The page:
by Eric Zimmer
A couple of history professors founded the History Corps under a different name, the “UI Humanities Story Corps” (HSC) in 2011. In its earliest iteration, the project focused on giving graduate students experience performing, editing, and posting oral histories online. Its content emphasized interviewing UI faculty about recent scholarship and publicly-engaged projects.
The first website was a stark but excellent foundation for what has since become a useful teaching tool and an incubator for collaborative community projects and digital scholarship.
When I requested an assignment to the HSC in the spring of 2013, I didn’t really know what the project was or how it worked. I only knew that I had an interest in public history, and that HSC was the only formal thing our department offered. As Paul Mokrzycki Renfro, my HSC colleague that semester, and I began to delve into the project, we realized an opportunity to make it a venue for public and digital projects of all kinds.
We sought advice from the Pentacrest Museums, the Iowa City Public Library, the Obermann Center for Advanced Studies, and the Digital Studio for the Public Arts and Humanities. All gave tremendous and enthusiastic support, and the Studio helped us learn the fundamentals of WordPress, a popular web blogging platform, and offered us space on their newly-minted server.
We next decided to move the project to a WordPress page so we could add photographs and text to accompany oral interviews as needed. We also changed the name to “History Corps,” because a couple of our early partners said it was a bit of a mouthful and thought it sounded too much like we were affiliated with the “Story Corps,” a New York-based nonprofit with an oral history program that plays frequently on NPR.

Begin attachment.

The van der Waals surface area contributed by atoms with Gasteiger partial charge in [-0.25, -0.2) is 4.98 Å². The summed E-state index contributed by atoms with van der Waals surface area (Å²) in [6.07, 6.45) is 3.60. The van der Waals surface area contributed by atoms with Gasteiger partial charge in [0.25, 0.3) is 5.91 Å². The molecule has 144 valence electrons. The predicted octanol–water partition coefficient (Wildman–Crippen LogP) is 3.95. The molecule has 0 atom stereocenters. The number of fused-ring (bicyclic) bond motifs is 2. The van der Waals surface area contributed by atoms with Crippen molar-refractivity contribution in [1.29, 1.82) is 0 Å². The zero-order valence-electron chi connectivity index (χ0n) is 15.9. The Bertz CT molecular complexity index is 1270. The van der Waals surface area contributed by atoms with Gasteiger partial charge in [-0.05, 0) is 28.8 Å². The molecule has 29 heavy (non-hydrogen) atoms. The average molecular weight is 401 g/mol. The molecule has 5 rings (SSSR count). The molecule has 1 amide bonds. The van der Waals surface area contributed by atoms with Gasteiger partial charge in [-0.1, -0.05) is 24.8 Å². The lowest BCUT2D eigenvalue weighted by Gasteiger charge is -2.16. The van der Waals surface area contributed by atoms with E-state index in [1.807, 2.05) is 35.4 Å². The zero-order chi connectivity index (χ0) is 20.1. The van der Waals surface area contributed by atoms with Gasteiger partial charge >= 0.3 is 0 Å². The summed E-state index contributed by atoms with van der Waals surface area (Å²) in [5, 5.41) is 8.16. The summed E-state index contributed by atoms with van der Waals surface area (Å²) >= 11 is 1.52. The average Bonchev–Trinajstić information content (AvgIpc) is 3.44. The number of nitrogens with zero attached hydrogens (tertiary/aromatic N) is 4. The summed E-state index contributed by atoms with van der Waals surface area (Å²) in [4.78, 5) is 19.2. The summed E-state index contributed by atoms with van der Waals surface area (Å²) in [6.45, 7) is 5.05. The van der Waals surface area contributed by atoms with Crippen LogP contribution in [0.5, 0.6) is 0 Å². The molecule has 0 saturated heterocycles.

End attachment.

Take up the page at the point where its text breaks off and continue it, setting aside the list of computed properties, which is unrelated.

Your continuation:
With that, History Corps as we now know it was born. I stayed on board and tried to nurture the project for more than two years. In that time, we recruited several excellent graduate students and an energetic faculty mentor. Together, we have collaborated with graduate and undergraduate classes and migrated to a new—and even more dynamic—web platform called Omeka. A few current graduate students even say they applied to Iowa after finding History Corps online. And History Corps is now engaged in a number of collaborative partnerships on long-term projects with communities across Iowa and the Midwest, most recently a digital mapping project with the Ioway and Meskwaki Nations.
Looking back, I don’t know if I ever really thought we’d make it this far. But I’m glad we did and look forward to the future of digital and public history at UI.
Eric Zimmer, Doctoral Candidate, University of Iowa